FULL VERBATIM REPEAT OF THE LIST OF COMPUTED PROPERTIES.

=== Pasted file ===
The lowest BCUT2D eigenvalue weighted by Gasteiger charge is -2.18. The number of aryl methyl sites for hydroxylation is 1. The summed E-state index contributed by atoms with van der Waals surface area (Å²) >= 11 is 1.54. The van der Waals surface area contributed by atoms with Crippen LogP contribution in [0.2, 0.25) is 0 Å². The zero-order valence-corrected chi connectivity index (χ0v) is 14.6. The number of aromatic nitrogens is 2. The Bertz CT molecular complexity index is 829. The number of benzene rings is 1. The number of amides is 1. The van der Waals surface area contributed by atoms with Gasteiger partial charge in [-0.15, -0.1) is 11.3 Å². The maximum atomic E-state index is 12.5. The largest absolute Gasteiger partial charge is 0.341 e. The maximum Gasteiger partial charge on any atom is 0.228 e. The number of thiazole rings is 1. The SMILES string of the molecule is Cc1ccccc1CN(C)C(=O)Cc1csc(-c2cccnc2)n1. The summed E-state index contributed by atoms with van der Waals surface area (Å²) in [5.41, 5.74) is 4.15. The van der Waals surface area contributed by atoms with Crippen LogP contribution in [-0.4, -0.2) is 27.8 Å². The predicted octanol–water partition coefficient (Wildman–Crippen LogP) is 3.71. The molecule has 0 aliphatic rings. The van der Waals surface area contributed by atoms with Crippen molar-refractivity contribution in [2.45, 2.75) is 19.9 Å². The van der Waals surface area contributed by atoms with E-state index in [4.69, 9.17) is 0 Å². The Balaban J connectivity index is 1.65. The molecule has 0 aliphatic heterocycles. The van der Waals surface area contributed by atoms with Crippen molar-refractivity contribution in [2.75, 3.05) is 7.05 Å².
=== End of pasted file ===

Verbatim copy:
The lowest BCUT2D eigenvalue weighted by Gasteiger charge is -2.18. The number of aryl methyl sites for hydroxylation is 1. The summed E-state index contributed by atoms with van der Waals surface area (Å²) >= 11 is 1.54. The van der Waals surface area contributed by atoms with Crippen LogP contribution in [0.2, 0.25) is 0 Å². The zero-order valence-corrected chi connectivity index (χ0v) is 14.6. The number of aromatic nitrogens is 2. The Bertz CT molecular complexity index is 829. The number of benzene rings is 1. The number of amides is 1. The van der Waals surface area contributed by atoms with Gasteiger partial charge in [-0.15, -0.1) is 11.3 Å². The maximum atomic E-state index is 12.5. The largest absolute Gasteiger partial charge is 0.341 e. The maximum Gasteiger partial charge on any atom is 0.228 e. The number of thiazole rings is 1. The SMILES string of the molecule is Cc1ccccc1CN(C)C(=O)Cc1csc(-c2cccnc2)n1. The summed E-state index contributed by atoms with van der Waals surface area (Å²) in [5.41, 5.74) is 4.15. The van der Waals surface area contributed by atoms with Crippen LogP contribution in [-0.4, -0.2) is 27.8 Å². The predicted octanol–water partition coefficient (Wildman–Crippen LogP) is 3.71. The molecule has 0 aliphatic rings. The van der Waals surface area contributed by atoms with Crippen molar-refractivity contribution in [2.45, 2.75) is 19.9 Å². The van der Waals surface area contributed by atoms with E-state index in [4.69, 9.17) is 0 Å². The Balaban J connectivity index is 1.65. The molecule has 0 aliphatic heterocycles. The van der Waals surface area contributed by atoms with Crippen molar-refractivity contribution in [2.75, 3.05) is 7.05 Å².